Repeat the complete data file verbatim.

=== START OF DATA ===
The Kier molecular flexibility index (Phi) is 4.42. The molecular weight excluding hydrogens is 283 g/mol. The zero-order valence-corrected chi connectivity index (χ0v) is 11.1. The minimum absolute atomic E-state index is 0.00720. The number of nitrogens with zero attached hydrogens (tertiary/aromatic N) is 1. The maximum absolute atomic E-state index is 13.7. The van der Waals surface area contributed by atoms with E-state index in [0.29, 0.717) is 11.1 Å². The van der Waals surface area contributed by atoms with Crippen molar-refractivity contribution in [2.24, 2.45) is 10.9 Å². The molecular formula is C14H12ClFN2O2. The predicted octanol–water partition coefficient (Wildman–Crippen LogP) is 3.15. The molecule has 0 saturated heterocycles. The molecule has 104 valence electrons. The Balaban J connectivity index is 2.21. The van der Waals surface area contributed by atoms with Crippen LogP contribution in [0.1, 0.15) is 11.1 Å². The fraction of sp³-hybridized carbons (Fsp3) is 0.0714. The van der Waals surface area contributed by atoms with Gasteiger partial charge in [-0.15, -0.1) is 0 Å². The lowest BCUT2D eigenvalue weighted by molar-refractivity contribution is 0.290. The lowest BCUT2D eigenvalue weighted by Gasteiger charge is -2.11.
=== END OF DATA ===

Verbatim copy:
The Kier molecular flexibility index (Phi) is 4.42. The molecular weight excluding hydrogens is 283 g/mol. The zero-order valence-corrected chi connectivity index (χ0v) is 11.1. The minimum absolute atomic E-state index is 0.00720. The number of nitrogens with zero attached hydrogens (tertiary/aromatic N) is 1. The maximum absolute atomic E-state index is 13.7. The van der Waals surface area contributed by atoms with E-state index in [0.29, 0.717) is 11.1 Å². The van der Waals surface area contributed by atoms with Crippen molar-refractivity contribution in [2.24, 2.45) is 10.9 Å². The molecular formula is C14H12ClFN2O2. The predicted octanol–water partition coefficient (Wildman–Crippen LogP) is 3.15. The molecule has 0 saturated heterocycles. The molecule has 104 valence electrons. The Balaban J connectivity index is 2.21. The van der Waals surface area contributed by atoms with Crippen LogP contribution in [0.1, 0.15) is 11.1 Å². The fraction of sp³-hybridized carbons (Fsp3) is 0.0714. The van der Waals surface area contributed by atoms with Gasteiger partial charge in [-0.15, -0.1) is 0 Å². The lowest BCUT2D eigenvalue weighted by molar-refractivity contribution is 0.290. The lowest BCUT2D eigenvalue weighted by Gasteiger charge is -2.11.